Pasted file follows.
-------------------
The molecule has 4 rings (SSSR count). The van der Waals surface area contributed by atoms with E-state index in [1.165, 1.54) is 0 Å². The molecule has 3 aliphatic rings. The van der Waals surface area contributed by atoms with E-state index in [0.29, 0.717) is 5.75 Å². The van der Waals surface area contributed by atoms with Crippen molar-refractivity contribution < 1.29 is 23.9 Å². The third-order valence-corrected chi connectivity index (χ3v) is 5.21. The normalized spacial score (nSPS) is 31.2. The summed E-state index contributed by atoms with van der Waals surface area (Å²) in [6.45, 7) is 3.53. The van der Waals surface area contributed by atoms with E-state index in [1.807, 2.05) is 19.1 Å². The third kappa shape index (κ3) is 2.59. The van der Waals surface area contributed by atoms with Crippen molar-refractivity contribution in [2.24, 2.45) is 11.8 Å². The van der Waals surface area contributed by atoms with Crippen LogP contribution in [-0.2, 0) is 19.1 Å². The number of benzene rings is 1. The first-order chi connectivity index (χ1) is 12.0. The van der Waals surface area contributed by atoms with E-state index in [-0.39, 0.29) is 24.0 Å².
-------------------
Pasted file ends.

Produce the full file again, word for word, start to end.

The molecule has 4 rings (SSSR count). The van der Waals surface area contributed by atoms with E-state index in [1.165, 1.54) is 0 Å². The molecule has 3 aliphatic rings. The van der Waals surface area contributed by atoms with E-state index in [0.29, 0.717) is 5.75 Å². The van der Waals surface area contributed by atoms with Crippen molar-refractivity contribution < 1.29 is 23.9 Å². The third-order valence-corrected chi connectivity index (χ3v) is 5.21. The normalized spacial score (nSPS) is 31.2. The summed E-state index contributed by atoms with van der Waals surface area (Å²) in [6.45, 7) is 3.53. The van der Waals surface area contributed by atoms with E-state index in [1.807, 2.05) is 19.1 Å². The third kappa shape index (κ3) is 2.59. The van der Waals surface area contributed by atoms with Crippen molar-refractivity contribution in [2.24, 2.45) is 11.8 Å². The van der Waals surface area contributed by atoms with Crippen LogP contribution in [-0.2, 0) is 19.1 Å². The number of benzene rings is 1. The first-order chi connectivity index (χ1) is 12.0. The van der Waals surface area contributed by atoms with E-state index in [-0.39, 0.29) is 24.0 Å².